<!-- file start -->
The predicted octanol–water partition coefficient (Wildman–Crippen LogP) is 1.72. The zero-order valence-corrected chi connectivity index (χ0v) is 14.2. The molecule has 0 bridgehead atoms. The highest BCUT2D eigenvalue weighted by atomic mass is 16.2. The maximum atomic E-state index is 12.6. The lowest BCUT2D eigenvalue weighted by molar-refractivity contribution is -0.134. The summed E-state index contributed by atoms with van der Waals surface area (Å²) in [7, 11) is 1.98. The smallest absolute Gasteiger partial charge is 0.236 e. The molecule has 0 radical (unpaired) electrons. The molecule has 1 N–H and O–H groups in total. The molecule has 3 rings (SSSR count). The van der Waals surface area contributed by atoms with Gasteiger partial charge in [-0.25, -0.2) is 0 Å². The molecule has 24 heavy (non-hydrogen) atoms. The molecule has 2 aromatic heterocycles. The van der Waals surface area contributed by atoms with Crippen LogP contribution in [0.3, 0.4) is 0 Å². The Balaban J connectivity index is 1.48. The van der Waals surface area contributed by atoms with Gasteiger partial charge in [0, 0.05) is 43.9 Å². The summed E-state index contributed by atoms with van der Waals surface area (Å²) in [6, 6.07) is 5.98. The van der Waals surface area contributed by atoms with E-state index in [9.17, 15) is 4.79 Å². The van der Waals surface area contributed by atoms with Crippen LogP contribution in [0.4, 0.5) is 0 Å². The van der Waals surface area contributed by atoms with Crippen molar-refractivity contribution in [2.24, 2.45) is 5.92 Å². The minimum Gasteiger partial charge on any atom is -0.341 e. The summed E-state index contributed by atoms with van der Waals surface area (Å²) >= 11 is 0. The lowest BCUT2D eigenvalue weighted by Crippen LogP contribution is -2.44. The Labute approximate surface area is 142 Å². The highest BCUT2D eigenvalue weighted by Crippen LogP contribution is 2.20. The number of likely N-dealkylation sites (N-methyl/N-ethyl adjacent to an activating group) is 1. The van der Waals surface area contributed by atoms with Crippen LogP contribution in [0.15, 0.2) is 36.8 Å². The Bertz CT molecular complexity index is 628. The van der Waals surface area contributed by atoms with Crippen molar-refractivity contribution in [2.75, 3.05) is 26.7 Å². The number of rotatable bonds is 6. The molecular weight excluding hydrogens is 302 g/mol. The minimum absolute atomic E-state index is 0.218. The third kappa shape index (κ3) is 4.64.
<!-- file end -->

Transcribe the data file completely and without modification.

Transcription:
The predicted octanol–water partition coefficient (Wildman–Crippen LogP) is 1.72. The zero-order valence-corrected chi connectivity index (χ0v) is 14.2. The molecule has 0 bridgehead atoms. The highest BCUT2D eigenvalue weighted by atomic mass is 16.2. The maximum atomic E-state index is 12.6. The lowest BCUT2D eigenvalue weighted by molar-refractivity contribution is -0.134. The summed E-state index contributed by atoms with van der Waals surface area (Å²) in [7, 11) is 1.98. The smallest absolute Gasteiger partial charge is 0.236 e. The molecule has 0 radical (unpaired) electrons. The molecule has 1 N–H and O–H groups in total. The molecule has 3 rings (SSSR count). The van der Waals surface area contributed by atoms with Gasteiger partial charge in [-0.25, -0.2) is 0 Å². The molecule has 24 heavy (non-hydrogen) atoms. The molecule has 2 aromatic heterocycles. The van der Waals surface area contributed by atoms with Crippen LogP contribution in [0.3, 0.4) is 0 Å². The Balaban J connectivity index is 1.48. The van der Waals surface area contributed by atoms with Gasteiger partial charge in [0, 0.05) is 43.9 Å². The summed E-state index contributed by atoms with van der Waals surface area (Å²) in [6, 6.07) is 5.98. The van der Waals surface area contributed by atoms with E-state index in [9.17, 15) is 4.79 Å². The van der Waals surface area contributed by atoms with Crippen LogP contribution in [0.4, 0.5) is 0 Å². The van der Waals surface area contributed by atoms with Crippen molar-refractivity contribution in [2.24, 2.45) is 5.92 Å². The minimum Gasteiger partial charge on any atom is -0.341 e. The summed E-state index contributed by atoms with van der Waals surface area (Å²) >= 11 is 0. The lowest BCUT2D eigenvalue weighted by Crippen LogP contribution is -2.44. The Labute approximate surface area is 142 Å². The highest BCUT2D eigenvalue weighted by Crippen LogP contribution is 2.20. The number of likely N-dealkylation sites (N-methyl/N-ethyl adjacent to an activating group) is 1. The van der Waals surface area contributed by atoms with Crippen LogP contribution in [0.15, 0.2) is 36.8 Å². The Bertz CT molecular complexity index is 628. The van der Waals surface area contributed by atoms with Crippen molar-refractivity contribution in [2.75, 3.05) is 26.7 Å². The number of rotatable bonds is 6. The molecular weight excluding hydrogens is 302 g/mol. The minimum absolute atomic E-state index is 0.218. The third kappa shape index (κ3) is 4.64.